This is my nightmare. Being a Steelers fan, I have no one to root for in this year’s Super Bowl. If the 49ers win, we lose our claim to being the only Sixburgh. If the Ravens win, I have to hear about it for forever from every fan of those nasty purple birds I know at the University of Maryland. Plus, I’m pretty sure Baltimore won’t be standing on Feb. 4 whether the Ravens win or lose. Oh well…with those biases in mind, here’s CM’s Super Bowl XLVII preview:
Quarterback: Joe Flacco vs. Colin Kaepernick
If you needed a franchise QB, who would you take? Your choices are a playoff-proven QB who has been winning postseason games since he was a rookie or a freakishly athletic upstart who defenses haven’t figured out yet. Kaepernick may be breaking QB rushing records, but there is still too much of a chance he’s a product of the currently unsolvable pistol offense. Plus, Flacco is having one of the most efficient postseasons since Joe Montana in 1989 with eight touchdowns and no interceptions so far. As much as it pains me to say it, Flacco has reached the “elite” status that Kaepernick hasn’t quite earned yet.
Running Back: Ray Rice vs. Frank Gore
Wait, the Ravens have a running back? Rice may have disappeared in Cam Cameron’s offense, but Jim Caldwell is making good use of his fast and versatile weapon. Gore’s presence is always felt in the 49ers ground-and-pound offense, though his numbers are only marginally better. Rice has the edge here, but only because Gore hasn’t produced a highlight that can beat Hey Diddle Diddle Ray Rice Up The Middle:
Wide Receivers: Anquan Boldin and Torrey Smith vs. Michael Crabtree
This matchup really isn’t fair. With Mario Manningham out for the season with torn knee ligaments, the 49ers don’t have a true number two receiver to compliment Crabtree, who has blossomed with Kaepernick throwing to him. You could make the argument for Randy Moss, but he pales in comparison to either Boldin or Smith. Crabtree might be better than both of them individually, but not as a unit.
Tight End: Dennis Pitta vs. Vernon Davis
This is another mismatch. Pitta may have had a statistically better season than Davis, but he’s not a proven commodity like the 7th-year former Terp. Pitta also only had one quarterback throwing to him all season; Davis had to deal with a QB switch and didn’t let his game suffer one bit. That 106 yards and a touchdown game against the Falcons was just a reminder of his dominance. Even if Davis wasn’t a UMD alum, he’s the clear choice here.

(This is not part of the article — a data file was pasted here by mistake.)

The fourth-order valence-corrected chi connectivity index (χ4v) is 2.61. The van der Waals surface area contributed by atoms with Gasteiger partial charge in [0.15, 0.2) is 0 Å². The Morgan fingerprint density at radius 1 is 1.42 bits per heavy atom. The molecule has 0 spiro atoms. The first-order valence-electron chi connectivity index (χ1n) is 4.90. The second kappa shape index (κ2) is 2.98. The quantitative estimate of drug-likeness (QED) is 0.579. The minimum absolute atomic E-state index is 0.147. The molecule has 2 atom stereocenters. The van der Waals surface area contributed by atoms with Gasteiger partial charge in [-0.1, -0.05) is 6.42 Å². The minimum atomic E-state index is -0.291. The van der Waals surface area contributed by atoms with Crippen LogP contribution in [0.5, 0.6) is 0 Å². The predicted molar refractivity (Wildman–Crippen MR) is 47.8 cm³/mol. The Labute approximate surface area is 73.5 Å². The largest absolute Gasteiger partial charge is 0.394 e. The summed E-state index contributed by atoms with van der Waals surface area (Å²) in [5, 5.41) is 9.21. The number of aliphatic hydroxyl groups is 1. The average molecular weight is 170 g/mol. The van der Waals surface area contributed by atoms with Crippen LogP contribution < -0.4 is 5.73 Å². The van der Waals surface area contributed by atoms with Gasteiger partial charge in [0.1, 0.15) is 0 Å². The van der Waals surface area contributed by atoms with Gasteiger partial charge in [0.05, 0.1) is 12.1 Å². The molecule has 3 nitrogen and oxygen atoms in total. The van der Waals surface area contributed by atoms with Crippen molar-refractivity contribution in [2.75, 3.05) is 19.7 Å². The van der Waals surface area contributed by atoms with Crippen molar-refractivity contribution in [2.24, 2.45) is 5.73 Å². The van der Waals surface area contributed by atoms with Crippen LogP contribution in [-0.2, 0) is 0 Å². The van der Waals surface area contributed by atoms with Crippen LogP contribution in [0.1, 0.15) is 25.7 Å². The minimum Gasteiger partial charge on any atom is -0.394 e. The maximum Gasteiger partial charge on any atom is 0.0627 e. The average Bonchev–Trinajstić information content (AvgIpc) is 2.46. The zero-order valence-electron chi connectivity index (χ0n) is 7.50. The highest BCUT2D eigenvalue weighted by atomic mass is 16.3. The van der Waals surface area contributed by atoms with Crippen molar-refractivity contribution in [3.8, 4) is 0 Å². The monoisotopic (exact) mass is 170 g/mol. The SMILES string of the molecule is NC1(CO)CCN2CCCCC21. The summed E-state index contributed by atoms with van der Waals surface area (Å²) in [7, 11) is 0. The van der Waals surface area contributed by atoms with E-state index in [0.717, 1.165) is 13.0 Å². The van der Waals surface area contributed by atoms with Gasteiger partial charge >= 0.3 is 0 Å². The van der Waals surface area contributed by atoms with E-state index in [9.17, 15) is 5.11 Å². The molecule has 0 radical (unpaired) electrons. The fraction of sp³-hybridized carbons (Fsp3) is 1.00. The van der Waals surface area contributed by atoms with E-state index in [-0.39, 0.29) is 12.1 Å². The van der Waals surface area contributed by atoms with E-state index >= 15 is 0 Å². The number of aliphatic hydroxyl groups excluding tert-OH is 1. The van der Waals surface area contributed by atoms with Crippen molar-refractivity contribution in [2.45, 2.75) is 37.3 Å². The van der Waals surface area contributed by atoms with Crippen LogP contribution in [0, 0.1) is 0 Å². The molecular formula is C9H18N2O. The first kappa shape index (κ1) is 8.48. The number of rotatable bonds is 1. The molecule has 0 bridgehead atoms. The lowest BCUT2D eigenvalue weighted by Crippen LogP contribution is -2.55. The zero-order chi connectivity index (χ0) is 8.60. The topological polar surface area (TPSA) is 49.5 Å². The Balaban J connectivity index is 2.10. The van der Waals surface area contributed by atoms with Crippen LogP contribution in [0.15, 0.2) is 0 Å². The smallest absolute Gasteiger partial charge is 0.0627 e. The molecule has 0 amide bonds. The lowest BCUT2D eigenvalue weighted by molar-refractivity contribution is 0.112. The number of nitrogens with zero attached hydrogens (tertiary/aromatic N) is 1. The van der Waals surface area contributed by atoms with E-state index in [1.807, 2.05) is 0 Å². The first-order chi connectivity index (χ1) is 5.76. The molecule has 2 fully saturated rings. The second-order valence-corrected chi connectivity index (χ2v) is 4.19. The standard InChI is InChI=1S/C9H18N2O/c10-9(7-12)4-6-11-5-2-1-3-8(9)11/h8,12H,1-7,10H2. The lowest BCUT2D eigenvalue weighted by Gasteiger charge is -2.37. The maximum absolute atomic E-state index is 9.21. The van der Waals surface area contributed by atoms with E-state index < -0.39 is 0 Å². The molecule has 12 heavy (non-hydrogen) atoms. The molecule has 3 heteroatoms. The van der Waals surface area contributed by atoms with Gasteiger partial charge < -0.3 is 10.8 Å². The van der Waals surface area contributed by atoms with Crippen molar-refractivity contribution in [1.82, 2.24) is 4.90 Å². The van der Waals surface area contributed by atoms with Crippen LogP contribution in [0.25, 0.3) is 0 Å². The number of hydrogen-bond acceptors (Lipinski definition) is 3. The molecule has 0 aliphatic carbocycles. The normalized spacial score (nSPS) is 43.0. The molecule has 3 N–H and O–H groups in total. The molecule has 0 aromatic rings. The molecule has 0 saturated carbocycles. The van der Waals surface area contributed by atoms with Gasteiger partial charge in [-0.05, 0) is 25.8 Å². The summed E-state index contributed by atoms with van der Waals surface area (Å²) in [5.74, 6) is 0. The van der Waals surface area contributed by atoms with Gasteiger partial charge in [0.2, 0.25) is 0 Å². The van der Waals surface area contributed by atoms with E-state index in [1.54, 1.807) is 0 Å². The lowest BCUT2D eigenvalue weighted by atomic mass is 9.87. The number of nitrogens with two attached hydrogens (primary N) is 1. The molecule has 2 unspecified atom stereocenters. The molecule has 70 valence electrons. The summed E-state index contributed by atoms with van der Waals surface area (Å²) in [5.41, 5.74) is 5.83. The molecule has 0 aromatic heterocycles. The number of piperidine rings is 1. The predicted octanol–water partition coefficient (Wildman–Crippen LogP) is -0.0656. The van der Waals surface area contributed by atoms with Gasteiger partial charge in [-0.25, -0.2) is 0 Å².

Kicker: Justin Tucker vs. David Akers
How the times have changed for the Ravens’ kicking game. Tucker is a respectable 30 for 33 on field goals in his rookie season season and made t he Ravens forget ever having Billy “Shank” Cundiff. Akers, on the other hand, has struggled. He was 29 for 42 in the regular season and has already missed one kick this postseason. That’s not a good recipe if the Super Bowl comes down to a field goal. I’m sticking with the young gun here.
Ever since John Harbaugh put Bryant McKinnie in at left OT and did a little shuffling on the line, the Ravens’ front five have been a force. They have only allowed Flacco to be sacked four times in three postseason games so far. But consider this: the 49ers have started the same five linemen on 1,002 snaps this season and postseason. It’s hard to beat that level of consistency and chemistry.
Jacoby Jones has added a new dimension to the Ravens’ offense (just ask Rahim Moore) and special teams. He tallied 1,167 kickoff return yards, 341 punt return yards and three combined touchdowns. If you discount the Trindon Holliday fluke, the Ravens have a scary special teams element. Considering how unremarkable the 49ers’ special teams has been this season, let’s just call this one.
This is a tough one. It’s hard to say anything too bad about a defense led by the likes of Ray Lewis, Terrell Suggs and Haloti Ngata. But that losing streak toward the end of the season is disturbing enough to raise questions about how much longer the Ravens’ defense can keep up this dominant postseason performance. And let’s not forget the 49ers’ have a prolific pass rush, stingy secondary and a man named NaVorro leading the team in total tackles. It’s hard to argue with that logic.
Coach: John Harbaugh vs. Jim Harbaugh
This is the matchup to watch on Feb. 3. Both Harbrothers are obviously great coaches, or else they wouldn’t be here. Here’s the difference: while the Ravens are more or less the same team they were when the season began, the 49ers now start a new quarterback and have adopted an entirely different offensive scheme to fit his strengths. That takes guts to do midseason. John’s 62-30 record as Ravens head coach speaks for itself, but little brother wins out on nerve alone.
You have no idea how much it hurts to say this, but the Ravens might be the more talented team. It’s going to be a relatively low-scoring, physical Super Bowl, but I have the Ravens staying on top 24-21.Baltimore: keep the guns at home this time.
Photo: at Game Dayr